Don’t get fooled by Domain Slamming!

Updated: Jun 22


Your website and its domain are an important part of your business. Keeping up with renewing your domain name can be easily forgotten in your day to day busy schedule, and some folks out there are trying to take advantage of that.

We recently had one of our clients reach out to us, because they received a letter in the mail that warned them of the immediate necessity of renewing their domain name. The letter they received looked “official”, had the correct name and address, and the domain information – including when it expired. However, the company that sent this urgent reminder was in fact not their domain registrar. It was a registrar that was trying to get our client to switch to them and purchase services.

But why is this bad? It’s a free country, and the last time people looked, it was also a free enterprise economy. More business choices equals better service or cheaper prices… right?

Not when the company is riding on the assumption that you don’t keep up with who when your domain expires, who your domain registrar is, how much they charge per year, or that you don’t read the entirety of the letter. Many of these companies will send official looking & sound letters to unsuspecting domain owners in hopes that they will just fill out the info and enclose a credit card number.

Once this is done, the registrar takes control of your domain, often inflating the renewal pricing and charging service fees for things such look-a-like domain names, listing services, or SEO services which are listed in the fine print of the letter you received.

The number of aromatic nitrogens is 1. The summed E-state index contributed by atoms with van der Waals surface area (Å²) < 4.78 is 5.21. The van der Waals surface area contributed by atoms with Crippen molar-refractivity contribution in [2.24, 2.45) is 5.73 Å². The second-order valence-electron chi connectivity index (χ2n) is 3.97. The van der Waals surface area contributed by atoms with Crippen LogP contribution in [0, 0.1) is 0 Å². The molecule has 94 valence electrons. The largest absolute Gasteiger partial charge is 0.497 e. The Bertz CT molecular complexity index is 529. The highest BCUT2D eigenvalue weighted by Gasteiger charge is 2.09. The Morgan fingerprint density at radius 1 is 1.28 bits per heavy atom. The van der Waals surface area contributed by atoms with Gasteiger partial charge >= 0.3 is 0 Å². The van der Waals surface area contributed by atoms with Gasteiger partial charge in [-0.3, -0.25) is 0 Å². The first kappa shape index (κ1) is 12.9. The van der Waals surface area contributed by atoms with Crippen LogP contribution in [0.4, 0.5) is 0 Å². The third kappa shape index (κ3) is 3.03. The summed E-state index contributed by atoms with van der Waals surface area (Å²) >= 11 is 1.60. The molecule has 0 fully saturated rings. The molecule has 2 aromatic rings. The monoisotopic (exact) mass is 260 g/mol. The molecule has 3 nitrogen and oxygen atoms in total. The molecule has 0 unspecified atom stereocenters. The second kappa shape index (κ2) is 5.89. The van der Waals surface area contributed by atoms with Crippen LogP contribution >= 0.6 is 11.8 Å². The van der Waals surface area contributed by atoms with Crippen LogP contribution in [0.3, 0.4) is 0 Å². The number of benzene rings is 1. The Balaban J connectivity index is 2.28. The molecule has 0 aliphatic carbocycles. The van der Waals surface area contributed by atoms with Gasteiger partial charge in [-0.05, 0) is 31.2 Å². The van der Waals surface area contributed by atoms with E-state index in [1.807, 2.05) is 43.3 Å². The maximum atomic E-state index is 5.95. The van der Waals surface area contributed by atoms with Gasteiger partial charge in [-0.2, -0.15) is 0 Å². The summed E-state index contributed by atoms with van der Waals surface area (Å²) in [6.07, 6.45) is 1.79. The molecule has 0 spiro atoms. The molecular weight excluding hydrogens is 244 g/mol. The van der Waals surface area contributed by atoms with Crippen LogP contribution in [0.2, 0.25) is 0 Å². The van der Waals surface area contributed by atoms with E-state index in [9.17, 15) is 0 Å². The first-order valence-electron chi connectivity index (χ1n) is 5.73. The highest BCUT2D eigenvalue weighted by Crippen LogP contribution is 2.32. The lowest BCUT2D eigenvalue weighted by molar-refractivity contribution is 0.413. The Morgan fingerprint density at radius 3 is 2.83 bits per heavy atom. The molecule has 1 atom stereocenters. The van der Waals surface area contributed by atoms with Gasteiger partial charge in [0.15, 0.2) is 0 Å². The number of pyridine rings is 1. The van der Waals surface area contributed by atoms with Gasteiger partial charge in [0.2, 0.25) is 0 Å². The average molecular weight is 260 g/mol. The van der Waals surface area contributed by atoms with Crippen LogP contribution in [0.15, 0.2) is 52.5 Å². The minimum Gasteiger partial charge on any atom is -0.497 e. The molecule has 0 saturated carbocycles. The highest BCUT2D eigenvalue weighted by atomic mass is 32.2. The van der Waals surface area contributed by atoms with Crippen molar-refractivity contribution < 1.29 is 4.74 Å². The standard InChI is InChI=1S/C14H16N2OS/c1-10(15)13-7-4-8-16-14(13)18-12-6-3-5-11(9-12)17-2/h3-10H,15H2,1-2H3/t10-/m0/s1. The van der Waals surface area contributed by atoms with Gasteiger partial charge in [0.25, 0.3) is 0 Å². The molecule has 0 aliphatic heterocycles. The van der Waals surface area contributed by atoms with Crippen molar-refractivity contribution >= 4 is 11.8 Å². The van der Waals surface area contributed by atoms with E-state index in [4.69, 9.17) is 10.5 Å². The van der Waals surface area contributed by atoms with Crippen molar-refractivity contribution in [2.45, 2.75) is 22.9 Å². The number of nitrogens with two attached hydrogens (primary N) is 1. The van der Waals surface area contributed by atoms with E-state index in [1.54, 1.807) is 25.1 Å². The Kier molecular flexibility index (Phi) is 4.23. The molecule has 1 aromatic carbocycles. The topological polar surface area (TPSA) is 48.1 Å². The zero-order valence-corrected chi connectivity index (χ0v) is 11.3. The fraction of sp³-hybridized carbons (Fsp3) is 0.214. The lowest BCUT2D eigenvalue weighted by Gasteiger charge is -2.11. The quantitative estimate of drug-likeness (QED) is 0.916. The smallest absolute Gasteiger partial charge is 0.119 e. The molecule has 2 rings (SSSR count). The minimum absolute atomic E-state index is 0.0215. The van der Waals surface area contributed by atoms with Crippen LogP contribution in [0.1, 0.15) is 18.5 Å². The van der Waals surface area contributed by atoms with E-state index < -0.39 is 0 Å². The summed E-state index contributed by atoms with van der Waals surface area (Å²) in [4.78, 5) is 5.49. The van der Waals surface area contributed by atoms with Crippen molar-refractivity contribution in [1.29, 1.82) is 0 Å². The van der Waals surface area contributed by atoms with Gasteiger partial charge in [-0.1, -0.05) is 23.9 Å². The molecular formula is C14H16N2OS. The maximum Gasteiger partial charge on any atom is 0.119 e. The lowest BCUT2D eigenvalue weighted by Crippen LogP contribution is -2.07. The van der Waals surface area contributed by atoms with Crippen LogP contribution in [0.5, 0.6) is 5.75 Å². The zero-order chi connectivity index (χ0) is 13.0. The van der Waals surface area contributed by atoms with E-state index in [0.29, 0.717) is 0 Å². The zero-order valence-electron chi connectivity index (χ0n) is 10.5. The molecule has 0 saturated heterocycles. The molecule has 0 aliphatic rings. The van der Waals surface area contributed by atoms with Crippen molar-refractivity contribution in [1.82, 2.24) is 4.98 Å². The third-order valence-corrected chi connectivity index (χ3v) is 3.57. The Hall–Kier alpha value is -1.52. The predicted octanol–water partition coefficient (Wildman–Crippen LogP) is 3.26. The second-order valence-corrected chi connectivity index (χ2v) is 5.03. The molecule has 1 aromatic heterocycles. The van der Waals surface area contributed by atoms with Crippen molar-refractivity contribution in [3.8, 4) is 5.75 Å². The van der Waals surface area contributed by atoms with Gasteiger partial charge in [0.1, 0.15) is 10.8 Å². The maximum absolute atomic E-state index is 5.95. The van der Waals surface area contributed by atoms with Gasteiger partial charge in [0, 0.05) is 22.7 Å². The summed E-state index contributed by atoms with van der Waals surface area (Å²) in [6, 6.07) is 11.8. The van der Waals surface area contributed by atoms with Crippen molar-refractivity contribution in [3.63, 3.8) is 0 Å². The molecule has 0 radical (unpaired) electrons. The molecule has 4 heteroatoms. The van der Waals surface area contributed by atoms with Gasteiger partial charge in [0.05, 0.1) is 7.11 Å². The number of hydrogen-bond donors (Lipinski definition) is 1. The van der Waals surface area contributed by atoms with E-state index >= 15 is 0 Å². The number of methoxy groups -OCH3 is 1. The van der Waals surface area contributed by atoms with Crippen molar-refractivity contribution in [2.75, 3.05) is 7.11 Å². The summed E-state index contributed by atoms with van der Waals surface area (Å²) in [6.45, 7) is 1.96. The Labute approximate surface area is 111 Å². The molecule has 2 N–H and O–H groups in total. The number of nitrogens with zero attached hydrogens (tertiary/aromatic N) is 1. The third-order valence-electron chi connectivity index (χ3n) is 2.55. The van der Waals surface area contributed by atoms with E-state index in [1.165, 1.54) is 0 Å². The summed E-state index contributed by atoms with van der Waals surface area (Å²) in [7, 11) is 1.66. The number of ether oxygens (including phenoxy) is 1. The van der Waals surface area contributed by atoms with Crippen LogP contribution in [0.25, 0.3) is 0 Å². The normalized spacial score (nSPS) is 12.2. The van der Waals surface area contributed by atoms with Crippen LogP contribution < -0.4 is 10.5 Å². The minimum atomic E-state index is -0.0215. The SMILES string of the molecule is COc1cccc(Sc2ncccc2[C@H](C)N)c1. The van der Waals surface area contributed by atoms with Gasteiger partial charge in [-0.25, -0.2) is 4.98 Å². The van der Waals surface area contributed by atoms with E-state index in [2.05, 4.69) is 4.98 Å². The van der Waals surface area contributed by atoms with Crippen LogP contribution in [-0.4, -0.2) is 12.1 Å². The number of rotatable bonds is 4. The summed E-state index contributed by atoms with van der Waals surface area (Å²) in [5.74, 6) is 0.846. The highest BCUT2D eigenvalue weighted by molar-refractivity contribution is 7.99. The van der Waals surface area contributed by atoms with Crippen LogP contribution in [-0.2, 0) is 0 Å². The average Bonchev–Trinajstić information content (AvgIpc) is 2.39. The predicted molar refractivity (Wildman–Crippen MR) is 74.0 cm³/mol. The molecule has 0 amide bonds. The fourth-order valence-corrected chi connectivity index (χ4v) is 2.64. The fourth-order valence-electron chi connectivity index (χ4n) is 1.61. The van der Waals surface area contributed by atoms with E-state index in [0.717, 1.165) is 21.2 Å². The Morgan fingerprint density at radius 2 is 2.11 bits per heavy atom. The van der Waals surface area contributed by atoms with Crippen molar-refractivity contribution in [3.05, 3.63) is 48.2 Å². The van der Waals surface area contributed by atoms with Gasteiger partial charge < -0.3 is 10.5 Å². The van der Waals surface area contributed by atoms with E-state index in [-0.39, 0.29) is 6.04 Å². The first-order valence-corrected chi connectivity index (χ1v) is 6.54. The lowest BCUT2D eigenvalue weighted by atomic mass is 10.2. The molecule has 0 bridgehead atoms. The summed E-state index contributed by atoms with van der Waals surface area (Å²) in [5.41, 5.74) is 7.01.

So, how do you avoid these types of scams?

1. Set a reminder when your domain is set to expire, who your domain registrar is, and how much it will cost to renew. 2. Read closely any correspondence you get from a suspected registrar, most renewal information will usually come in an email that you used to create your registrar account with – not through the postal service. 3. Set your domains in your registrar account to locked, and if you’re sure you want to keep your domain after a year, set it to auto renew.

So how do these shady registrars get my info in the first place?

A WHOIS search can be performed to find out who the registrar of your domain is, when it was 1 st registered, the last time it was updated, and when it expires. It can also provide your name and contact information. This WHOIS search is public, so anyone can view this information. Registrars can hide this info for a fee, if you want to take the extra precaution of not having your contact info displayed to the world. Hiding this information will also keep people from soliciting you for their “professional web services” and other spam.

You can see what information is public about your domain by filling in your domain at this link: https://www.whois.com/whois/


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